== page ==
Finding balance – work and rest

Sometimes this is how it feels - like I'm a snail on a rock. But at least I'm balancing.
Sometimes this is how it feels – like I’m a snail on a rock. But at least I’m balancing.

In a few months, I’ll have been at my current job for a year. That’s very interesting. The merger with the other company is happening, and may take place before summer is over. But nobody knows for sure. There’s all kinds of activity going on around it. New email addresses, new business cards, new laptops, and who knows what else.

Management keeps trying to set our fears to rest, and they keep asking us to ask questions, but it feels like a trap — like they’re trying to see who’s “on board” and who’s digging in their heels. I’m not sure anybody trusts anything coming out of management, by this point. They’re getting rich, while everyone else… well… not so much.

I can’t really worry about it, though. I have to keep focused on my work, which is actually pretty challenging these days. The work, yes, it’s challenging — but even moreso is the focus.

The cadence at this company is very different from the startup-like frenzies I’ve experienced elsewhere. It’s much more staid… steady… and they don’t expect you to do earth-shaking things in the first year… or two… or more. They think you need at least a few years to ramp up, so expectations are low. But at the same time, I still need to move forward. I still need to take steps. I still need to do what I need to do for my own career, to move it forward.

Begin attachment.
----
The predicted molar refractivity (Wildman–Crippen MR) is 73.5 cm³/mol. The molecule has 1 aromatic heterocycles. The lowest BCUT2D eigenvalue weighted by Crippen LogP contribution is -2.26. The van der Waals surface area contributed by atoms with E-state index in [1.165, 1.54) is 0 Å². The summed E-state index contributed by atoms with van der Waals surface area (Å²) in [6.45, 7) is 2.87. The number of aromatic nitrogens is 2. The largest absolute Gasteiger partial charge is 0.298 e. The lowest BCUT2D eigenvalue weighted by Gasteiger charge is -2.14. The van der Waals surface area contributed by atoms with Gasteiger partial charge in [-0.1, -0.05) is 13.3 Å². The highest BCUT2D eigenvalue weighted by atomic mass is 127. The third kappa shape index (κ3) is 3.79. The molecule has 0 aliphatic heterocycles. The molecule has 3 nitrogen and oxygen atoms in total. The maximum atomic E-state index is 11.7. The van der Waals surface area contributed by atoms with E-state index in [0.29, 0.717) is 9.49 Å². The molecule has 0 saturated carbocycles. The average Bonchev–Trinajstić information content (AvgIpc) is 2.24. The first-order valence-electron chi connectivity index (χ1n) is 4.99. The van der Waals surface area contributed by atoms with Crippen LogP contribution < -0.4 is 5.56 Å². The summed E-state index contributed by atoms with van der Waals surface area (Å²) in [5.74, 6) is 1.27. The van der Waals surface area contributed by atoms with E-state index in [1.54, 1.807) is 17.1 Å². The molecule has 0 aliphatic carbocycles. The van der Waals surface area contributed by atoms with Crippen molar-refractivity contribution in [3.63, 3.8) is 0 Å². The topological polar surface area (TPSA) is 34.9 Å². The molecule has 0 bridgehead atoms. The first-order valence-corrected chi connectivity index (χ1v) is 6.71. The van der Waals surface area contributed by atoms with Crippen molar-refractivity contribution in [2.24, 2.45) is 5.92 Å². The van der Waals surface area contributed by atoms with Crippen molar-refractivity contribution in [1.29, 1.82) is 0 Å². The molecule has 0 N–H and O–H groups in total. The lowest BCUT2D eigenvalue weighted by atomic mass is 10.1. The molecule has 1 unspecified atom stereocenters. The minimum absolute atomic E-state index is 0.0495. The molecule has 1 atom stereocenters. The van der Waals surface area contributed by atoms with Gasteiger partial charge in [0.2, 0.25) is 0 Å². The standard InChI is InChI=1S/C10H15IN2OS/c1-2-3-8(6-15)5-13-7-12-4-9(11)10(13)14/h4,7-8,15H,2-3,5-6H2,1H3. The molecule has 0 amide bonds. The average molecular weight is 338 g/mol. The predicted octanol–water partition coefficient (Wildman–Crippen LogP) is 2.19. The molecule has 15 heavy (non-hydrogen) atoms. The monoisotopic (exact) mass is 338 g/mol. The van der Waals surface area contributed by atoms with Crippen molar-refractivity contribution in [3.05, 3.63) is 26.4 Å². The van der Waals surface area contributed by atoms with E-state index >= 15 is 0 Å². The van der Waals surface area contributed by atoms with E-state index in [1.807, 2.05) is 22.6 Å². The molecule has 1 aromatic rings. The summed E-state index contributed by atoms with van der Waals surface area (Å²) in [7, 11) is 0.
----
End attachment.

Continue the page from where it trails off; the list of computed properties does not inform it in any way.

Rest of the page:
I’ve kind of lost sight of that, in the past couple of months. The big business trip at the beginning of this month completely took over my life for 4-6 weeks prior to it, and I’ve been slowly … sloooooowwwwwllllyyyyy… recovering from that adventure. It’s taking much longer than I expected, and it’s tough to get back in the swing of things.

But get back in the swing, I must. I’ve re-ordered a supplement I found that actually helps my energy, and helps me sleep. And I’ve started swimming regularly, again. I had gotten away from it for months, for some reason. Just winter/early spring inertia, I guess. Now I’m swimming every chance I get — 3 days a week, ideally, sometimes more. And I’m going to start working out before my swims, as well. That’s so important. I need a better strength regimen than I’ve been doing in the mornings.

Mornings, I need to work on my cardio and balance — wake myself up, and get my balance together. I’ve got some exercises from the trainer at work that I can do, so I need to print them out and DO them. I keep forgetting to print them out.

Anyway, I’m figuring it out – and figuring out how I can balance out my work-work-work nature with the slower cadence at my job. They don’t actually expect miracles, first thing, and while that’s good in a way, it’s not how I work. I prefer to do miracles whenever possible, and not be held back by people who are telling me it’s not possible. It IS possible. Maybe not for them, but for me.